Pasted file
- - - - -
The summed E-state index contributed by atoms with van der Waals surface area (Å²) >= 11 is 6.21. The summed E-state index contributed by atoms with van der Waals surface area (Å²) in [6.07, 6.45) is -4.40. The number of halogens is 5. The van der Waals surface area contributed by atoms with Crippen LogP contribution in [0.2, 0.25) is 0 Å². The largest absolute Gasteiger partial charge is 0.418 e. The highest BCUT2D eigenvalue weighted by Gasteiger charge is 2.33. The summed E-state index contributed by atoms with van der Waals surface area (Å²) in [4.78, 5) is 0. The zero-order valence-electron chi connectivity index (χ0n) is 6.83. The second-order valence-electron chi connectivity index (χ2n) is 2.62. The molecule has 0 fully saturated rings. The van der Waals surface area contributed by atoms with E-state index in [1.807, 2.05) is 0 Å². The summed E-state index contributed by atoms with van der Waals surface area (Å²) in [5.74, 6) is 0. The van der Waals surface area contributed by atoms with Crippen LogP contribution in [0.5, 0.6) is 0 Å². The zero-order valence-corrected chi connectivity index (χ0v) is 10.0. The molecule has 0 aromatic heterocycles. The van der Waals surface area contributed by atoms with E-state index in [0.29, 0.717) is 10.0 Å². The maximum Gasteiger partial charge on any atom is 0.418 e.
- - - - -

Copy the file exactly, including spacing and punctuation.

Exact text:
The summed E-state index contributed by atoms with van der Waals surface area (Å²) >= 11 is 6.21. The summed E-state index contributed by atoms with van der Waals surface area (Å²) in [6.07, 6.45) is -4.40. The number of halogens is 5. The van der Waals surface area contributed by atoms with Crippen LogP contribution in [0.2, 0.25) is 0 Å². The largest absolute Gasteiger partial charge is 0.418 e. The highest BCUT2D eigenvalue weighted by Gasteiger charge is 2.33. The summed E-state index contributed by atoms with van der Waals surface area (Å²) in [4.78, 5) is 0. The zero-order valence-electron chi connectivity index (χ0n) is 6.83. The second-order valence-electron chi connectivity index (χ2n) is 2.62. The molecule has 0 fully saturated rings. The van der Waals surface area contributed by atoms with E-state index in [1.807, 2.05) is 0 Å². The summed E-state index contributed by atoms with van der Waals surface area (Å²) in [5.74, 6) is 0. The van der Waals surface area contributed by atoms with Crippen LogP contribution in [0.5, 0.6) is 0 Å². The zero-order valence-corrected chi connectivity index (χ0v) is 10.0. The molecule has 0 aromatic heterocycles. The van der Waals surface area contributed by atoms with E-state index in [0.29, 0.717) is 10.0 Å². The maximum Gasteiger partial charge on any atom is 0.418 e.